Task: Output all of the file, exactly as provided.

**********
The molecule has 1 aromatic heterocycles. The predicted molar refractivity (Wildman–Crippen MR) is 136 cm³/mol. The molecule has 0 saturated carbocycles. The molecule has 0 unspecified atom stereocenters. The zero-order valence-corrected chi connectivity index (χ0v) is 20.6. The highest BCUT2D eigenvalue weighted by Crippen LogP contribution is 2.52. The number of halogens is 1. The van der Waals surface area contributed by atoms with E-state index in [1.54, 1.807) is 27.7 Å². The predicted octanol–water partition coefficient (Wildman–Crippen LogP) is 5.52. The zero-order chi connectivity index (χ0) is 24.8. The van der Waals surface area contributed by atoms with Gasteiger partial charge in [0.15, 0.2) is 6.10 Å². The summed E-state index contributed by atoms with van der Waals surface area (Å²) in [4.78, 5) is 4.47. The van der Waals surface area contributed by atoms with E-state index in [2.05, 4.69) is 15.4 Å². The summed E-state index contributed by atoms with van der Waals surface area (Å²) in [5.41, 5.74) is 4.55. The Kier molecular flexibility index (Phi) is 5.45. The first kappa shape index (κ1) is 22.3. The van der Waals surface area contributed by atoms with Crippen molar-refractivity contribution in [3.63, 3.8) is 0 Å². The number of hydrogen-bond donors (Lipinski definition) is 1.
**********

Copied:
The molecule has 1 aromatic heterocycles. The predicted molar refractivity (Wildman–Crippen MR) is 136 cm³/mol. The molecule has 0 saturated carbocycles. The molecule has 0 unspecified atom stereocenters. The zero-order valence-corrected chi connectivity index (χ0v) is 20.6. The highest BCUT2D eigenvalue weighted by Crippen LogP contribution is 2.52. The number of halogens is 1. The van der Waals surface area contributed by atoms with E-state index in [1.54, 1.807) is 27.7 Å². The predicted octanol–water partition coefficient (Wildman–Crippen LogP) is 5.52. The zero-order chi connectivity index (χ0) is 24.8. The van der Waals surface area contributed by atoms with Gasteiger partial charge in [0.15, 0.2) is 6.10 Å². The summed E-state index contributed by atoms with van der Waals surface area (Å²) in [4.78, 5) is 4.47. The van der Waals surface area contributed by atoms with E-state index in [2.05, 4.69) is 15.4 Å². The summed E-state index contributed by atoms with van der Waals surface area (Å²) in [5.41, 5.74) is 4.55. The Kier molecular flexibility index (Phi) is 5.45. The first kappa shape index (κ1) is 22.3. The van der Waals surface area contributed by atoms with Crippen molar-refractivity contribution in [3.63, 3.8) is 0 Å². The number of hydrogen-bond donors (Lipinski definition) is 1.